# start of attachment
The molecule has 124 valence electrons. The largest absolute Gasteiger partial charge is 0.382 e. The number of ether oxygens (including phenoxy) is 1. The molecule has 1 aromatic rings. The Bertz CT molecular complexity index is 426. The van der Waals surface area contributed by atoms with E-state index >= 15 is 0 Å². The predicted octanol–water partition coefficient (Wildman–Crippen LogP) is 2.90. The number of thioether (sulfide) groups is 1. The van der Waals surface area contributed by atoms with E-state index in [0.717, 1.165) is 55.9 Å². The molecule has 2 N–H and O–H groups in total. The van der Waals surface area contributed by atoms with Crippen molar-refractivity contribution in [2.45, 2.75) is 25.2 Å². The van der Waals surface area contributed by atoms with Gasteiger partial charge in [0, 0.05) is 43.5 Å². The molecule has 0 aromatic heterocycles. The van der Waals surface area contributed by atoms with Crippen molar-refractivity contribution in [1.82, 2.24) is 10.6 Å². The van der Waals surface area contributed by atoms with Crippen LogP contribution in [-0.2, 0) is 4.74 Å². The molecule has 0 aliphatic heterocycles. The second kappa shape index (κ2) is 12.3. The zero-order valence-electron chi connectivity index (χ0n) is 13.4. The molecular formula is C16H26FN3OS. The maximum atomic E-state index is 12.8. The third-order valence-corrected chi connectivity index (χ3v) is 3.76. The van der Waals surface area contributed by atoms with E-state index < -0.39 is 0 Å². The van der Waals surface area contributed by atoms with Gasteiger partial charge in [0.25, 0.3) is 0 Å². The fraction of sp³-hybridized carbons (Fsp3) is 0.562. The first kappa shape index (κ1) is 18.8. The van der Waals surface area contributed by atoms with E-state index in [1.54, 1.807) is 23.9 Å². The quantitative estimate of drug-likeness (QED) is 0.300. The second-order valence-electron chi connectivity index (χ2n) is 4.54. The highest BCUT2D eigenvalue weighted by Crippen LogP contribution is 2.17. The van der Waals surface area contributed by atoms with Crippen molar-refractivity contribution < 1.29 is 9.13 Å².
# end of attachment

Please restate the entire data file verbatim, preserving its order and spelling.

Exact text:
The molecule has 124 valence electrons. The largest absolute Gasteiger partial charge is 0.382 e. The number of ether oxygens (including phenoxy) is 1. The molecule has 1 aromatic rings. The Bertz CT molecular complexity index is 426. The van der Waals surface area contributed by atoms with E-state index >= 15 is 0 Å². The predicted octanol–water partition coefficient (Wildman–Crippen LogP) is 2.90. The number of thioether (sulfide) groups is 1. The van der Waals surface area contributed by atoms with E-state index in [0.717, 1.165) is 55.9 Å². The molecule has 2 N–H and O–H groups in total. The van der Waals surface area contributed by atoms with Crippen molar-refractivity contribution in [2.45, 2.75) is 25.2 Å². The van der Waals surface area contributed by atoms with Gasteiger partial charge in [0, 0.05) is 43.5 Å². The molecule has 0 aromatic heterocycles. The van der Waals surface area contributed by atoms with Crippen molar-refractivity contribution in [1.82, 2.24) is 10.6 Å². The van der Waals surface area contributed by atoms with Crippen LogP contribution in [-0.2, 0) is 4.74 Å². The molecule has 0 aliphatic heterocycles. The second kappa shape index (κ2) is 12.3. The zero-order valence-electron chi connectivity index (χ0n) is 13.4. The molecular formula is C16H26FN3OS. The maximum atomic E-state index is 12.8. The third-order valence-corrected chi connectivity index (χ3v) is 3.76. The van der Waals surface area contributed by atoms with E-state index < -0.39 is 0 Å². The van der Waals surface area contributed by atoms with Gasteiger partial charge in [0.25, 0.3) is 0 Å². The fraction of sp³-hybridized carbons (Fsp3) is 0.562. The first kappa shape index (κ1) is 18.8. The van der Waals surface area contributed by atoms with E-state index in [1.54, 1.807) is 23.9 Å². The quantitative estimate of drug-likeness (QED) is 0.300. The second-order valence-electron chi connectivity index (χ2n) is 4.54. The highest BCUT2D eigenvalue weighted by Crippen LogP contribution is 2.17. The van der Waals surface area contributed by atoms with Crippen molar-refractivity contribution < 1.29 is 9.13 Å².